Perhaps my aversion to SearchWiki reflects my workmanlike use of Google—I accept what Google says, and I would rather go about clicking on its links than rearranging them. Like Arrington, I don’t often find that Google needs correcting. Most links seem to be pretty much where they should be—and even if there’s something wrong, who am I to say what should go where? This gets to what’s initially so disturbing about SearchWiki. After 10 years of delivering truth from on high, of giving us an algorithmic, rigorously analyzed picture of the Web, Google suddenly wants me to decide? It seems like a fundamental violation of our contract with Google, like your doctor asking you whether that mole on your arm needs to be removed, or your IT guy asking you whether it might be time to defrag your hard drive. Hey, you’re the expert, why are you bothering me?
Among tech blogs, there’s been a clamor for Google to allow people to opt out of SearchWiki, but right now Google has no plans to let you turn it off. This may be because of to the company’s long-term plans for SearchWiki. A spokeswoman told me that, depending on how people use the system, Google may eventually begin to incorporate SearchWiki votes into its rankings. If Google discovers that, say, a lot of folks are selecting a link to me as the Farhad who should be listed first in a Google search for my name—hint, hint—then the search engine may see that as a signal of that result’s quality, and will give that link a boost in everyone’s searches for Farhad.
For Google to begin to accept direct votes in its results may seem like a radical move. The company is, after all, famously protective of the purity of its algorithm, employing a team of hard-core scientists to constantly refine mathematical models that deliver the perfect results to your casual queries. As a matter of philosophy, Google eschews manual intervention: When it notices that spammers or Google bombers or other miscreants have found ways to game its system, its first instinct is to hone its algorithms to address the problem in a general way, not to manually kick people out of its index.
But if you think about Google’s aims, direct user input into rankings might not be such a poisonous idea. After all, it would be a mistake to think that Google’s results today are a reflection of something like objective truth. Indeed, while we may equate Google with other experts in our lives—with doctors and IT guys —the search engine’s domain is much fuzzier than most other fields. There is a single correct answer to the question, “Is this mole on my arm dangerous?”—and either your doctor can determine the answer or he can’t. But what’s the answer to the search engine query “Farhad”? Is it a link to the Wikipedia article for Iranian singer Farhad Mehrad? Or is it a link to the site for Afghan musician Farhad Darya? Or maybe it’s an archive of my stories at Salon? Or perhaps it’s something completely different—a link to Farhad’s TG, a popular Manga forum?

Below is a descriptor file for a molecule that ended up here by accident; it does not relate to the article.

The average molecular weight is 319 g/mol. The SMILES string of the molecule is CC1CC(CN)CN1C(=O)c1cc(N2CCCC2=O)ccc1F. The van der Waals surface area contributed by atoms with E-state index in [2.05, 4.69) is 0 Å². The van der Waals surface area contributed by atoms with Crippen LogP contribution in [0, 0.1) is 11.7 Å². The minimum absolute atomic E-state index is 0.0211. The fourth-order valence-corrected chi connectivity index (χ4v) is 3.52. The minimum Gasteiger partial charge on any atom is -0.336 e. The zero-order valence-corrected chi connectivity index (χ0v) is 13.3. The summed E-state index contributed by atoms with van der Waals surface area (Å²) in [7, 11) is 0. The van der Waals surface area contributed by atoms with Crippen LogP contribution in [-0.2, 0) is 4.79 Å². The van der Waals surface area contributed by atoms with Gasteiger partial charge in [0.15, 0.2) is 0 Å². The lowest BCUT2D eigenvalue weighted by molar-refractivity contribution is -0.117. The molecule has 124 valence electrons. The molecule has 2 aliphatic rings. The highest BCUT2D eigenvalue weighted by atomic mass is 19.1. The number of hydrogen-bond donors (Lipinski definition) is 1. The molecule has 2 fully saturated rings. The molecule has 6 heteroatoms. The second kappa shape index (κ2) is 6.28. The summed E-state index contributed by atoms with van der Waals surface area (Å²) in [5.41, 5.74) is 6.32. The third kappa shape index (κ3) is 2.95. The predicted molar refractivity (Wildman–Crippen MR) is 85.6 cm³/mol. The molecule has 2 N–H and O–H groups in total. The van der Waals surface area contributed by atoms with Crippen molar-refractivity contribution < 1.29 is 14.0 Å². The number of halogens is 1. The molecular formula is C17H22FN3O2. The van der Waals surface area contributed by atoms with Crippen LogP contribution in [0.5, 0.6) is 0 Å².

The right answer—whether people who type in “Farhad” are looking for Persian music, Afghan music, a lefty Web magazine, or Japanese comics—is that there is no right answer. Different people are looking for different things, and Google’s job is to determine which of those things each of those different people want. Today, Google does this by monitoring activity on the Web: Among many variables, it looks at how sites link to one another, it analyzes words on Web pages as well as in search queries, it looks at the freshness of different pages—and then it makes an extremely educated guess.
SearchWiki seems radical because it’s the first time Google is explicitly asking us to be a part of that process. In reality, we’ve been a part of that process all along. Every time you make a Web page, comment on a blog, post something to Facebook, or do any of the thousand other things you do on the Web each day, you’re contributing to Google’s ranking algorithm. Its original PageRank algorithm equated one page’s link to another as a kind of vote. So don’t be so worried that Google is now soliciting your advice directly; even despite those inane comments (which, really, could be eliminated), I’m betting SearchWiki won’t ruin Google. It may even improve it. After all, it isn’t called “The best search engine in the world, probably” for nothing.